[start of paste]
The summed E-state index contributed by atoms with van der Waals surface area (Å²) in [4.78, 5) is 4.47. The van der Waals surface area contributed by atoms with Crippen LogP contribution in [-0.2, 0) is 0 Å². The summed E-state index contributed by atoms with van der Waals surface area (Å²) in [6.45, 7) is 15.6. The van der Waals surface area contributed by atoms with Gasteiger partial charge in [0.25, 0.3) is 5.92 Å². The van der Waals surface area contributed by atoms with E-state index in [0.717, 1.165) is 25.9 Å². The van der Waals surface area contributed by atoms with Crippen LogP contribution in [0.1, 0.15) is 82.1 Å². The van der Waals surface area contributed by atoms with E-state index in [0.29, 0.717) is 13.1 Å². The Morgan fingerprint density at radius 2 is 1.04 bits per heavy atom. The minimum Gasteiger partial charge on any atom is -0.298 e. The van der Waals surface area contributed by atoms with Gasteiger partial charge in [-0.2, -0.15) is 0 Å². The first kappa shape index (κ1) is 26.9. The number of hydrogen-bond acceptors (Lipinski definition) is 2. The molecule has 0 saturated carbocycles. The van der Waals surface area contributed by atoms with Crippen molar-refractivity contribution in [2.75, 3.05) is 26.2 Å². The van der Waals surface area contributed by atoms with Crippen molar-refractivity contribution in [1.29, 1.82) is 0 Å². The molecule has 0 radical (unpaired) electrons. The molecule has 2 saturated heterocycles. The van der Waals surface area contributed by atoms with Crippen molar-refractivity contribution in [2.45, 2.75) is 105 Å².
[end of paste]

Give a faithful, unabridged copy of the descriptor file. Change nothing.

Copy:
The summed E-state index contributed by atoms with van der Waals surface area (Å²) in [4.78, 5) is 4.47. The van der Waals surface area contributed by atoms with Crippen LogP contribution in [-0.2, 0) is 0 Å². The summed E-state index contributed by atoms with van der Waals surface area (Å²) in [6.45, 7) is 15.6. The van der Waals surface area contributed by atoms with Gasteiger partial charge in [0.25, 0.3) is 5.92 Å². The van der Waals surface area contributed by atoms with E-state index in [0.717, 1.165) is 25.9 Å². The van der Waals surface area contributed by atoms with Crippen LogP contribution in [0.1, 0.15) is 82.1 Å². The van der Waals surface area contributed by atoms with E-state index in [0.29, 0.717) is 13.1 Å². The Morgan fingerprint density at radius 2 is 1.04 bits per heavy atom. The minimum Gasteiger partial charge on any atom is -0.298 e. The van der Waals surface area contributed by atoms with Gasteiger partial charge in [-0.2, -0.15) is 0 Å². The first kappa shape index (κ1) is 26.9. The number of hydrogen-bond acceptors (Lipinski definition) is 2. The molecule has 0 saturated carbocycles. The van der Waals surface area contributed by atoms with Crippen molar-refractivity contribution in [2.75, 3.05) is 26.2 Å². The van der Waals surface area contributed by atoms with Crippen molar-refractivity contribution in [1.29, 1.82) is 0 Å². The molecule has 0 radical (unpaired) electrons. The molecule has 2 saturated heterocycles. The van der Waals surface area contributed by atoms with Crippen molar-refractivity contribution in [2.45, 2.75) is 105 Å².